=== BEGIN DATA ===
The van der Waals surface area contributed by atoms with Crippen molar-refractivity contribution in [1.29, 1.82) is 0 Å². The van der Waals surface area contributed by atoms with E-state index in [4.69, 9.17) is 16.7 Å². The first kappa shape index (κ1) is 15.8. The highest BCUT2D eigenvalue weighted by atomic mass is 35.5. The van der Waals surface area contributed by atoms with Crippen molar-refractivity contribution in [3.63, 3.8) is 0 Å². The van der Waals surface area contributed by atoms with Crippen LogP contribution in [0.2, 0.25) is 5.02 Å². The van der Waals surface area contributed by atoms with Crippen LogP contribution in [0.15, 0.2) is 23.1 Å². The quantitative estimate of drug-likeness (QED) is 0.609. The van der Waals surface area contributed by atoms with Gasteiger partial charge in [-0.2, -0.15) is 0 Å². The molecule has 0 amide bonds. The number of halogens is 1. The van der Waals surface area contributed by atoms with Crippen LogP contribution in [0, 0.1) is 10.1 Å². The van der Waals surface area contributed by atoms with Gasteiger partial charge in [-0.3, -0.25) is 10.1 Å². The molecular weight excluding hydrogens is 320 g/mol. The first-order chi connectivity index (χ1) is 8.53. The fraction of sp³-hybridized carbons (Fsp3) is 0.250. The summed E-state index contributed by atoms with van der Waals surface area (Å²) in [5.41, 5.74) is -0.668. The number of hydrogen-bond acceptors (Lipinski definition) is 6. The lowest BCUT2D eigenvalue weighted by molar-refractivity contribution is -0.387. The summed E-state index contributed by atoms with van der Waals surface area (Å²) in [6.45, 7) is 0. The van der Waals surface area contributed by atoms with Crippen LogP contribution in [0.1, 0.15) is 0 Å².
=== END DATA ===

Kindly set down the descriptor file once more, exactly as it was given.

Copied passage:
The van der Waals surface area contributed by atoms with Crippen molar-refractivity contribution in [1.29, 1.82) is 0 Å². The van der Waals surface area contributed by atoms with E-state index in [4.69, 9.17) is 16.7 Å². The first kappa shape index (κ1) is 15.8. The highest BCUT2D eigenvalue weighted by atomic mass is 35.5. The van der Waals surface area contributed by atoms with Crippen molar-refractivity contribution in [3.63, 3.8) is 0 Å². The van der Waals surface area contributed by atoms with Crippen LogP contribution in [0.2, 0.25) is 5.02 Å². The van der Waals surface area contributed by atoms with Crippen LogP contribution in [0.15, 0.2) is 23.1 Å². The quantitative estimate of drug-likeness (QED) is 0.609. The van der Waals surface area contributed by atoms with Gasteiger partial charge in [-0.2, -0.15) is 0 Å². The molecule has 0 amide bonds. The number of halogens is 1. The van der Waals surface area contributed by atoms with Crippen LogP contribution in [0, 0.1) is 10.1 Å². The van der Waals surface area contributed by atoms with Gasteiger partial charge in [-0.3, -0.25) is 10.1 Å². The molecular weight excluding hydrogens is 320 g/mol. The first-order chi connectivity index (χ1) is 8.53. The fraction of sp³-hybridized carbons (Fsp3) is 0.250. The summed E-state index contributed by atoms with van der Waals surface area (Å²) in [5.41, 5.74) is -0.668. The number of hydrogen-bond acceptors (Lipinski definition) is 6. The lowest BCUT2D eigenvalue weighted by molar-refractivity contribution is -0.387. The summed E-state index contributed by atoms with van der Waals surface area (Å²) in [6.45, 7) is 0. The van der Waals surface area contributed by atoms with Crippen LogP contribution in [0.1, 0.15) is 0 Å².